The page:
Tamil Nadu Chief Minister J Jayalalithaa recently criticised the central Government for its “lack of attention to her state.” She referred specifically to the “Release of funds by the Centre to Tamil Nadu under the Police Modernisation Scheme” that had come down drastically, from 75 to 60 per cent, in 2012-13.”
Are states really not getting their share of funds for homeland security – particularly at a time when concerns over homeland security are at a peak? More specifically, has Tamil Nadu been deprived of resources to modernize its police force? The answer depends on who you ask.
Chief Minister Jayalalithaa is accurate in her claim that fund flows have slowed down. Yet, data suggests that this could well be because the funds given out in earlier years were still to be used.
Amazingly, the Home Ministry’s Bureau of Police Research and Development says only 58% of police modernisation funds were used during 2011-12. The Centre and respective state governments provided Rs 1,150 crore but only Rs 671 crore was spent.
Let’s return to some background. Modernisation of state police forces has been a focused effort on the part of the Ministry of Home Affairs (MHA) since 1969-70.
The money is allocated (and is a non-refundable grant)) for a variety of purposes. They include construction of police stations, outposts, barracks, police lines, residential quarters for lower and upper subordinate police personnel, procurement of vehicles, communication equipment, security / surveillance equipment, modern weaponry and creating training infrastructure facilities.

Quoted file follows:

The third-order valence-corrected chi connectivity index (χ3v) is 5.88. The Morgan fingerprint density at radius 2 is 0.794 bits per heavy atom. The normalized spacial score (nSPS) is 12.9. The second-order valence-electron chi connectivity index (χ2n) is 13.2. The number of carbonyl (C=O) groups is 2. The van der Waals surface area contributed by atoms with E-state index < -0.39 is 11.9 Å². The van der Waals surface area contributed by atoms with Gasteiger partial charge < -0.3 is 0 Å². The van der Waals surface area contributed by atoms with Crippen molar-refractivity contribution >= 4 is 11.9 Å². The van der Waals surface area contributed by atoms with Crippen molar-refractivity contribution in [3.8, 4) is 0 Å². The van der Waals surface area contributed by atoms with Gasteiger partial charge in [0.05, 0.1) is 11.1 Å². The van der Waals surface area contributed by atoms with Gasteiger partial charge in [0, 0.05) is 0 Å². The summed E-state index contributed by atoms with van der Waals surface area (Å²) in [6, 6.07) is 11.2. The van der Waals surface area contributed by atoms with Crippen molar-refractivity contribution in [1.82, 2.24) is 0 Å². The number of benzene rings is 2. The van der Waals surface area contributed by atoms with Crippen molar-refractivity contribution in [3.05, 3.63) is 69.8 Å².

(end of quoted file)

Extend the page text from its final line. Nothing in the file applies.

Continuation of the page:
The North-Eastern states and Jammu & Kashmir receive 100% central funding while other states get it on a 75:25 basis.
Now let’s look at the allocations and amount spent for the top 5 states, for the period from 2009-2013.
Figure 1 (a)
Figure 1 (b)
Figure 1 (b) above shows that Tamil Nadu has received a fair share of funds from 2009-10 but the number has reduced over the years.
It’s not just Tamil Nadu. Other states too haven’t used their modernisation funds, for example, Jammu & Kashmir’s funds remained untouched in 2011-12. Maharashtra too, the target of several terror attacks, didn’t use any of the funds allocated under the scheme in 2011-12
To return to the Tamil Nadu CM’s claim, she’s accurate because there has been a 60% decrease of funds released to the state in 2011-12. But Tamil Nadu spent only 20% of the funds it received for modernising its police force in 2011-12.
More specifically, Tamil Nadu police received Rs 43.19 crore in 2011-12 from the Centre and Rs 14.24 crore from the state government. But just Rs 13.3 crore was spent.
So where are the central Government’s funds going? And why are state Governments not spending them? A reply to a Parliamentary question in Rajya Sabha, the upper house, by the Ministry of Home Affairs last week summed it up.
The reply says matter of factly that the states do not spend the money allocated to them under the scheme. As the grant is non-refundable this money remains with the state governments. So the central government does not allocate more funds to states who already have large amounts lying unspent from previous years.
And as to why they don’t spend, the answer is seemingly more to do with bureaucracy, amidst the state and central Government departments. Procedural delays like testing of arms which takes time, is another reason cited for non-utilisation. For example permissions are required even before orders are placed for weapons and mobile units. The processing often takes very long and is even declined, apparently. Thus, once again, leading to funds remaining unspent.